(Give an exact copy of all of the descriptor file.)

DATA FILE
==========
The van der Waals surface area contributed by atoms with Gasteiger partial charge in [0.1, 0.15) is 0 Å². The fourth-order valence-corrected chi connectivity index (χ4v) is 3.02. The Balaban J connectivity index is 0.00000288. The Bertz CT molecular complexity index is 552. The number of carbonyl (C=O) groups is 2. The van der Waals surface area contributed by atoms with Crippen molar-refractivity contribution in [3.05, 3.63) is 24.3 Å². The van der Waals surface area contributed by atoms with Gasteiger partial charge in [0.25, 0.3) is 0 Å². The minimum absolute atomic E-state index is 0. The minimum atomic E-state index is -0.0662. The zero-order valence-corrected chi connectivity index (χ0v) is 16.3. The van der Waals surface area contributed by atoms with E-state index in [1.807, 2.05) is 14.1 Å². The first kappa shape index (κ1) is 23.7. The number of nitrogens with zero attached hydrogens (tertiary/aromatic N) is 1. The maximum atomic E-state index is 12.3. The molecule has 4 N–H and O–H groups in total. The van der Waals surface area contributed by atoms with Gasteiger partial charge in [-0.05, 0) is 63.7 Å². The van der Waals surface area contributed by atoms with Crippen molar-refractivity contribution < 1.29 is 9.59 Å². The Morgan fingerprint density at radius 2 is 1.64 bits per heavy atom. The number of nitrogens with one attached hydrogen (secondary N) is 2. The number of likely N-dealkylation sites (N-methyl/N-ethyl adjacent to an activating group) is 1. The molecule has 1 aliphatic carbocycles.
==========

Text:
The van der Waals surface area contributed by atoms with Gasteiger partial charge in [0.1, 0.15) is 0 Å². The fourth-order valence-corrected chi connectivity index (χ4v) is 3.02. The Balaban J connectivity index is 0.00000288. The Bertz CT molecular complexity index is 552. The number of carbonyl (C=O) groups is 2. The van der Waals surface area contributed by atoms with Crippen molar-refractivity contribution in [3.05, 3.63) is 24.3 Å². The van der Waals surface area contributed by atoms with Gasteiger partial charge in [0.25, 0.3) is 0 Å². The minimum absolute atomic E-state index is 0. The minimum atomic E-state index is -0.0662. The zero-order valence-corrected chi connectivity index (χ0v) is 16.3. The van der Waals surface area contributed by atoms with E-state index in [1.807, 2.05) is 14.1 Å². The first kappa shape index (κ1) is 23.7. The number of nitrogens with zero attached hydrogens (tertiary/aromatic N) is 1. The maximum atomic E-state index is 12.3. The molecule has 4 N–H and O–H groups in total. The van der Waals surface area contributed by atoms with Gasteiger partial charge in [-0.05, 0) is 63.7 Å². The van der Waals surface area contributed by atoms with Crippen molar-refractivity contribution < 1.29 is 9.59 Å². The Morgan fingerprint density at radius 2 is 1.64 bits per heavy atom. The number of nitrogens with one attached hydrogen (secondary N) is 2. The number of likely N-dealkylation sites (N-methyl/N-ethyl adjacent to an activating group) is 1. The molecule has 1 aliphatic carbocycles.